When I was at school, the textbook we used in French lessons was called Tricolore. Two cartoon strips provided a bit of light relief at regular intervals: one was called Claude le Clochard (about a vagrant named Claude) and the other was Fifi la Folle (a madwoman). With hindsight I think it is a little odd that the French nation was represented by these two characters.* But having said that, there are plenty of Claude’s and Fifi’s in to be seen in the streets of Paris.
The difference between the homeless people I see in England and France is this: in England Claude is typically a cheeky chappy with the gift of the gab selling The Big Issue outside Marks & Spencer. In France, Claude is more likely to be found horizontal, sleeping/comatose on the pavement adjacent to a warm air vent, or in the metro with his belongings in a plastic laundry bag by his side, and a few empty screw top wine bottles. If you are unlucky he might be conscious and verbally abusive. One whom I see regularly in the metro calls all the ladies who walk past dirty whores. Verbal abuse I can deal with, but one of my greatest fears, particularly on public transport, is of being thrown up on by a drunk. It hasn’t happened yet, but give it time.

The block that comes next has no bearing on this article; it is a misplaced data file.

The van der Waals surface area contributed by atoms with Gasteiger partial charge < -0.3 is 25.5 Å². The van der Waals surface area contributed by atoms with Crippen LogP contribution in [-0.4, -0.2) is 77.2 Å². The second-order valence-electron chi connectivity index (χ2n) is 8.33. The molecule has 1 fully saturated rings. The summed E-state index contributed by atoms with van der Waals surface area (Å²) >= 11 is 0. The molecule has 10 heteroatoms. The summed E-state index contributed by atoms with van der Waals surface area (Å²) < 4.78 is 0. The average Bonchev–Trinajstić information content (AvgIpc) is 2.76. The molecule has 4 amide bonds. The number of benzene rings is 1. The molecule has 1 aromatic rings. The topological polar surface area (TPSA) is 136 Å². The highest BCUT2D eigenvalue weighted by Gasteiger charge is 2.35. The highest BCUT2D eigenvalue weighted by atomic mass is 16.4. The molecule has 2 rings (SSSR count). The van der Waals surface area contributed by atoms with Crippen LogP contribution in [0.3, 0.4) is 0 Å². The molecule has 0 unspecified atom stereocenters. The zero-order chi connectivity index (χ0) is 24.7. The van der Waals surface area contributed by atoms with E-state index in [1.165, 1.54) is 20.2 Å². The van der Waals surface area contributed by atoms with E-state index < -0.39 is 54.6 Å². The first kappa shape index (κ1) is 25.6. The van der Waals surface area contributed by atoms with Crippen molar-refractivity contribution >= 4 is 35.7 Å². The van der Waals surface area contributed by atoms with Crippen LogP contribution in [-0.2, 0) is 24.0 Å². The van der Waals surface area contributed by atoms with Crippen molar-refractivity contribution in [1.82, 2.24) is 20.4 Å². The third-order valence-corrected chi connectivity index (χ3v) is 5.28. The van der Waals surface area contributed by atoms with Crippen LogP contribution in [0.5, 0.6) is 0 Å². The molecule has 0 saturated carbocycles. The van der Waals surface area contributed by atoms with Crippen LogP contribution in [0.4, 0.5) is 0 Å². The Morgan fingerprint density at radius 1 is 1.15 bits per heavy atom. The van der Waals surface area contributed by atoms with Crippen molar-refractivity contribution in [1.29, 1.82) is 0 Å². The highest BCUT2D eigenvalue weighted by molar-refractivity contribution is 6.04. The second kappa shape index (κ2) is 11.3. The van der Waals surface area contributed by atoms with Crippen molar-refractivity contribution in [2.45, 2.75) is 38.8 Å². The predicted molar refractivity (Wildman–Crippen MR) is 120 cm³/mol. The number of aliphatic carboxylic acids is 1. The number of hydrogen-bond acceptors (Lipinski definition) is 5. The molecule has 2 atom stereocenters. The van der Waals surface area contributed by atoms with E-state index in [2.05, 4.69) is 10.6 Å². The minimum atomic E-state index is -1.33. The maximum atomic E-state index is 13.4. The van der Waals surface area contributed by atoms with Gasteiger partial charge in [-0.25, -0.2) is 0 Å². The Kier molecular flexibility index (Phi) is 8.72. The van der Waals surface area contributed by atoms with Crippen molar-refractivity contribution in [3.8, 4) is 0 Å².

There are also ‘career’ beggars who spend the whole day riding the metro and giving their potted history over and over again. It must be soul-destroying stuff and so I am refraining from poking fun at them. But I am quite amused by the fact that when the euro became legal tender, their spiel changed overnight from asking for “un franc ou deux” to “un euro ou deux”. Nearly seven times more.
I wish my employers had applied the same logic.
*In my German book, Deutsch Heute, the cartoon strip was about a talking pig called Fränzi.